The report calls for tighter regulations on natural gas drilling and water extraction, urges the state to develop a comprehensive plan to lower emissions and suggests ways to resuscitate environmental agencies that are reeling from deep budget cuts.
According to the report, the The Department of Environmental Conservation and the Office of Parks, Recreation and Historic Preservation are both “in need of rescue,” working with 1,000 fewer employees and half of the budget of 20 years ago. Similarly, the Environmental Protection Fund is facing a 47% budget reduction since 2008, exacerbating a $1 billion backlog in health, safety and basic maintenance projects at state parks, the report charges.
These agencies would be essential for overseeing natural gas extraction and water extraction. The report anticipates a boom in applications for drilling permits, to the tune of 1,500 to 2,500 annually, and seeks better oversight of high-volume hydraulic fracturing, or “fracking.” It also mentions the need for a statewide policy on water withdrawal. The report suggests offsetting the costs of increased monitoring with higher application fees for permits.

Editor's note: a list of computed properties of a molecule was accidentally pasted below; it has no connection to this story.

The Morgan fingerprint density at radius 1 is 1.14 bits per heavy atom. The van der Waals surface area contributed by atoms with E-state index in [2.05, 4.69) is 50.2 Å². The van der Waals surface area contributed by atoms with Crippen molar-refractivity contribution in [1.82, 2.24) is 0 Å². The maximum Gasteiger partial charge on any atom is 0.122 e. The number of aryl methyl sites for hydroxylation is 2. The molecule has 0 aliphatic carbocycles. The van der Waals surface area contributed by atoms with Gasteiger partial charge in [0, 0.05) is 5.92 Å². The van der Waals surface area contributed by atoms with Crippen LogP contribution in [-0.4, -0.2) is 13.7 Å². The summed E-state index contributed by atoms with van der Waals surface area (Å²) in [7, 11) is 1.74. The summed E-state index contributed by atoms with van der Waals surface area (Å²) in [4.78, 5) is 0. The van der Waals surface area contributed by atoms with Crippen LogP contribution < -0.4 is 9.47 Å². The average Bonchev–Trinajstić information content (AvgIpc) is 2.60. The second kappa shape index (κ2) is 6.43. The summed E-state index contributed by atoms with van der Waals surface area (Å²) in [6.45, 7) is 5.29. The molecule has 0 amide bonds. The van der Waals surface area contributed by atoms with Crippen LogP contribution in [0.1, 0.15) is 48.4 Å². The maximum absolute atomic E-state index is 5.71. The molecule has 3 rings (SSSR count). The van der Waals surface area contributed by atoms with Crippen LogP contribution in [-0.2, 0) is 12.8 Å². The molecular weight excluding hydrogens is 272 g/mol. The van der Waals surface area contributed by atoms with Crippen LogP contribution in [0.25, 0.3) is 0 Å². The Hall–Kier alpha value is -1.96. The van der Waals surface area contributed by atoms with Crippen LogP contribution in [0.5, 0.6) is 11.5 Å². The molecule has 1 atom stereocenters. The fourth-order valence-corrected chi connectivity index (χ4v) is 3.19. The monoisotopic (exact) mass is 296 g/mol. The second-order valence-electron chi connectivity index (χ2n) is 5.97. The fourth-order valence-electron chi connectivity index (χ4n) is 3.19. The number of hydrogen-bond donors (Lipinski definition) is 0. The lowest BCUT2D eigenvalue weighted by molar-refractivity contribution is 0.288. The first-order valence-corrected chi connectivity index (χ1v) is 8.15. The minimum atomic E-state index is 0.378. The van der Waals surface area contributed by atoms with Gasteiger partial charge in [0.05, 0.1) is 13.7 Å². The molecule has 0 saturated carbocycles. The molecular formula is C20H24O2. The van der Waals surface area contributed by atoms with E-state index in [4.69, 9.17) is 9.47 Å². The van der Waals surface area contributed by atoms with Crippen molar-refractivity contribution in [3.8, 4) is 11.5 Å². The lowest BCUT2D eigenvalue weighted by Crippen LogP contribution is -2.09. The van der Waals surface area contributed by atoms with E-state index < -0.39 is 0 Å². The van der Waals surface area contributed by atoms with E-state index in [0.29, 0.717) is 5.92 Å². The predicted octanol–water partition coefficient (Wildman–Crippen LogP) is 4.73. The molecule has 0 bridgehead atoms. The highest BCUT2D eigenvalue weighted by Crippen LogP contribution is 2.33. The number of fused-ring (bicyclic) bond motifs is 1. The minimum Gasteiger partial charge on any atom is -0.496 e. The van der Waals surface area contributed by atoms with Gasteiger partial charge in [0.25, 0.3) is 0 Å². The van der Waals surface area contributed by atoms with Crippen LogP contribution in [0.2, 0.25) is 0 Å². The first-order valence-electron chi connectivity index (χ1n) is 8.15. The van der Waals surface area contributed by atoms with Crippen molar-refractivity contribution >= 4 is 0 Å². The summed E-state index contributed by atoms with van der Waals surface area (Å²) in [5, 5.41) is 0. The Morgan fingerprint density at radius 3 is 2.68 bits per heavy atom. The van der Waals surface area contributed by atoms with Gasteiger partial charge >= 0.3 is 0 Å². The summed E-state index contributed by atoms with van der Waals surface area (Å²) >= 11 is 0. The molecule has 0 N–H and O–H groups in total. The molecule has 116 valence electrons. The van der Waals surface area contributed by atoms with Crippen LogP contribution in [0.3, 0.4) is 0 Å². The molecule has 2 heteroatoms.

The report also emphasizes the need for energy innovation and emissions standards. The authors stress reforms that they say will generate jobs, such as investing in solar cell manufacturing. They set the ambitious goal of reducing emissions 80% by 2050, largely by enforcing the cap-and-trade system enacted by the 2009 Regional Greenhouse Gas Initiative. New York was one of ten states to sign on.
Other suggestions include imposing a five-cent tax on disposable paper and plastic bags, requiring cleaning product manufactures to disclose potentially harmful ingredients they are using, and reforming the troubled Brownfield Cleanup Program by eliminating wasteful tax incentives.
The report was put together by a number of green groups, including the Adirondack Council, Adirondack Mountain Club, American Lung Association in New York, Audubon New York, Citizens Campaign for the Environment, Empire State Future, Environmental Advocates of New York, Environmental Defense Fund, Natural Resources Defense Council, New York League of Conservation Voters, New York Public Interest Research Group, Pace Energy & Climate Center, Sierra Club-Atlantic Chapter, The Nature Conservancy New York, and the Tri-State Transportation Campaign.